Let me take a short break from “Lest We Forget” to talk a little about the BU course in Genealogical research. I’ll admit the course is a little tougher than I expected. Especially when I submitted an assignment and anxiously awaited the results. Well, the grade cam back at an abysmal number: “You seem to grasp all of the concepts in this module and all of the information is well presented. However […dontcha just love “however’s”…] you missed the central goal. You’ve written a report that….
And on and on… The grade, as I said, was abysmal and I figured I’d have to ace every single element for the balance of the course to keep my head above the line. I sent a “private message” to the grader in a feeble attempt at reconsideration. HA! Reconsideration…. That was out of the question. I know that because I got a response that didn’t even address the points that I made in my plea. Instead, the TA sent a note to all the students to explain that this module has 3 assignments: 1 is graded on a scale based on 30 points, then another 30 and finally 40 for a total of 100. Well, that puts my “junk” score back in the running so I felt much better. Can’t wait to submit this week’s work!
All in all, this course seems to run from really easy “stuff” that I’ve been doing for a while to really hard “stuff” that I never even considered… Well, that why we take these courses.
Between all the drama over the past few weeks, I can look back and say that this was bad timing to start an on-line course in genealogical research. It’s not as easy as it sounds…not that I thought it would be a walk in the park! Here are some concepts I can’t get my head around: A birth certificate is a source, but is it original or derivative? And what about the information it contains? Is it primary or secondary? Then you have evidence. Evidence can be direct or indirect. What about a photocopy of an original birth certificate? Original or derivative? Is the information it contains primary or secondary? Does it constitute evidence? Is so, is it direct or indirect? Are you with me on this?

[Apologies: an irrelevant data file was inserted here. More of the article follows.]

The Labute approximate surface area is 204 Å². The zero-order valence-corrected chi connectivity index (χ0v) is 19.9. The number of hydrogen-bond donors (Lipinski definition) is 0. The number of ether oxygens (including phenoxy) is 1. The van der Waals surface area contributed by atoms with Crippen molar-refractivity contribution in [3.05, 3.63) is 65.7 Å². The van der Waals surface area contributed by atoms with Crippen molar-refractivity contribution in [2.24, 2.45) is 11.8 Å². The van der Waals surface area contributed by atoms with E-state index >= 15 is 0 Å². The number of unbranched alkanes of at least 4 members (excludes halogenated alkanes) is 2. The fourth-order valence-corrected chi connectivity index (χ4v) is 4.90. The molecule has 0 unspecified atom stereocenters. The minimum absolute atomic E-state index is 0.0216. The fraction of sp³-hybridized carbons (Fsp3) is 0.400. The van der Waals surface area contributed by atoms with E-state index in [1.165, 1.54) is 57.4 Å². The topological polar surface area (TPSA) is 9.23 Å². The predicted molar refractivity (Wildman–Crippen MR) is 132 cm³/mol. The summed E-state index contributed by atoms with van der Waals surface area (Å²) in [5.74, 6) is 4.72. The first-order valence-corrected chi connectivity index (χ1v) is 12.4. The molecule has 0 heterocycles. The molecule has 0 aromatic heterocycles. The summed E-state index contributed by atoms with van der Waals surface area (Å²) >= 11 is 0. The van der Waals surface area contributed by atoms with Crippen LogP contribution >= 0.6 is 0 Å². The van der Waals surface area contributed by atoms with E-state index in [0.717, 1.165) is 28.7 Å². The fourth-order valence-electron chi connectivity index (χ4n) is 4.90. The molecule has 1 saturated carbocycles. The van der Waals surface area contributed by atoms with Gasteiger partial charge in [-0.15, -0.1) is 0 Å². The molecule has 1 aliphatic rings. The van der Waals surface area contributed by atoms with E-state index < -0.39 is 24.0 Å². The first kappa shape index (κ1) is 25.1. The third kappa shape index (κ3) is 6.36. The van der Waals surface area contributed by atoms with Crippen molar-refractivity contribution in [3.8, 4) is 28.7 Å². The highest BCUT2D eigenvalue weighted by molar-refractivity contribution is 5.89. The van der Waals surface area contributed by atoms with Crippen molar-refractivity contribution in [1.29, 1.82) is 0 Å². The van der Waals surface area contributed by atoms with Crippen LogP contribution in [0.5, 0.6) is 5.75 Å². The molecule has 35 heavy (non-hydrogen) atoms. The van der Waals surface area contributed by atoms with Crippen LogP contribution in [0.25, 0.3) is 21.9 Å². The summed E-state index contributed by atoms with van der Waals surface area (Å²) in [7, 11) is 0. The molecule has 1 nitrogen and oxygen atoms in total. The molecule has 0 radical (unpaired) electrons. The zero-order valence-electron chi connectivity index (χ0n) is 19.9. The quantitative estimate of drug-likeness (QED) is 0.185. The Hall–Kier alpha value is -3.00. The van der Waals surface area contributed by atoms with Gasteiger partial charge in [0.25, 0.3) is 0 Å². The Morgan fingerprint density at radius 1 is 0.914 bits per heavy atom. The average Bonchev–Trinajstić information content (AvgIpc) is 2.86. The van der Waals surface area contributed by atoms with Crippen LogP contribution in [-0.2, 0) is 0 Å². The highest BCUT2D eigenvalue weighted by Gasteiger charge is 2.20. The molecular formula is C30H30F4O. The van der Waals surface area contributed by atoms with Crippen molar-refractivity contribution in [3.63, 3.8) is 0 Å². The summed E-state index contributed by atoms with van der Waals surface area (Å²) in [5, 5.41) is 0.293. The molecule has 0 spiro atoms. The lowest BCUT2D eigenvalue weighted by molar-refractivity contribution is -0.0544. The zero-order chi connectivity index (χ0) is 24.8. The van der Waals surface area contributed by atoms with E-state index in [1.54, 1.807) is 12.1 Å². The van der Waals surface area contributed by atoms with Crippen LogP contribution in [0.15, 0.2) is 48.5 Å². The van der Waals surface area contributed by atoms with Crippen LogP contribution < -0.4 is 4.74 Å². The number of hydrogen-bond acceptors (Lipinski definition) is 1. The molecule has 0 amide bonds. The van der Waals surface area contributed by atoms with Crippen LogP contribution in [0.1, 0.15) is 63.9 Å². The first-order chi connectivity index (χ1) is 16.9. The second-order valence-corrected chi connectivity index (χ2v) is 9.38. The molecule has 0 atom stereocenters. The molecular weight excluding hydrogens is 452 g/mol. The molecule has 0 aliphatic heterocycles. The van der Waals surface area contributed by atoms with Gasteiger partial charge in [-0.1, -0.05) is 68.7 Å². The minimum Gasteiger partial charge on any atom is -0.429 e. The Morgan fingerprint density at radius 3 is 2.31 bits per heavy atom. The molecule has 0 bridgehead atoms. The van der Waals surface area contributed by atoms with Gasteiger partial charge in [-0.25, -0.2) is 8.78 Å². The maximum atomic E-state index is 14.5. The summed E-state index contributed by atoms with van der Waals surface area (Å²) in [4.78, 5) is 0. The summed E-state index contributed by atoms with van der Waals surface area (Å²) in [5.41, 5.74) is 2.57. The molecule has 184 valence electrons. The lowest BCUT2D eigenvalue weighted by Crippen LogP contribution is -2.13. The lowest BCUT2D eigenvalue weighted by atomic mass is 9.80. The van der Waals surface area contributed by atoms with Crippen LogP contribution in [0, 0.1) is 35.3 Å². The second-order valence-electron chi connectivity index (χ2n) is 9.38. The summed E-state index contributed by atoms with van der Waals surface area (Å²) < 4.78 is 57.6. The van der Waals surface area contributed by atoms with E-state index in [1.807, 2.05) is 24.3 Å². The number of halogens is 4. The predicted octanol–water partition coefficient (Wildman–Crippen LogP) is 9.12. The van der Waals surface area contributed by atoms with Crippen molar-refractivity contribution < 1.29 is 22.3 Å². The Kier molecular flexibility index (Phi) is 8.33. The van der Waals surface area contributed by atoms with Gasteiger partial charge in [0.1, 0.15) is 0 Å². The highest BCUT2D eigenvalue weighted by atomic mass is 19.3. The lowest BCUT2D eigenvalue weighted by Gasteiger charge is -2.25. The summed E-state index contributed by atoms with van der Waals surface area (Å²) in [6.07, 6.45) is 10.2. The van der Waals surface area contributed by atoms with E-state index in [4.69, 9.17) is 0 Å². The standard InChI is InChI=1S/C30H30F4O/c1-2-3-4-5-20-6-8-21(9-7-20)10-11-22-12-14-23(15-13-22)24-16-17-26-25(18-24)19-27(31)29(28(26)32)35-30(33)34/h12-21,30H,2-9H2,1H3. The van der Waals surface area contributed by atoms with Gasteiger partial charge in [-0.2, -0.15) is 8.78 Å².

If you really need to know all that, let me know! In the meantime, the next assignment isn’t due unitl next Wednesday, but I’m also supposed to be an active participant in the “Discussion Groups???
To be honest, my grades have been coming back a bit better than I expected them to be. Especially considering that I just blew through some parts of the assignments. I’ve been doing this a while, but relatively unsctructured…organized, but unstructured…and they insist on certain terminology which, if I’m working in my own little world, isn’t critical. They even have a Glossary! So, BU brings the structure….I just have to adjust to the rigidity of it all
Weather much the same I did a little work Carried water and filled the barrells
In the afternoon I went to the drafting room stay about 3 hr while Steve and Cullerne were working in the car. Stene went to the big Caldy [?] in the morning
Not much “construction” going on today…maybe too cold? If you can enlarge the photo, can you figure out what the “big Caldy” might be?
I’m getting caught up this morning on the past couple of days of diary entries in order to get ready for the next BU module. So far, everything seems to be going well with the course. But I’m also scheduled to be in Brimfield this afternoon to teach session 3 at the Hitchcock Free Academy. That’ll be 3 down, 1 to go!
Tomorrow is January 16, 2013. Not a particularly auspicious day, but it will be the first time I’ve been back in school in over 40 years! Well, saying that I’ll be “in school” is a stretch because in the 21st century you can be “in school” and in the living room at home at the same time. So, we’ve broken at least one of the basic tenets of physics: an object can now be in 2 places at the same time! And I’m here to say it works.
I’m not intimidated about taking a class even if it is Boston University, but I’m a little intimidated about the fact that it wasn’t cheap and I feel highly motivated to be successful…no pressure!!! Making a time commitment; doing the reading; writing the assignments; passing…and all in a mere 16 weeks. Wish me luck!
The class will be a very intensive course in genealogical research. In it, I hope to expand my knowledge of where to go to get the data I need and what to do with it once I’ve found it! It’s not good enough to just find something at somebody’s web site and transcribe the information. It’s all about documentation, sources and proof. There are certainly many challenges, many of which I’m likely not even aware of.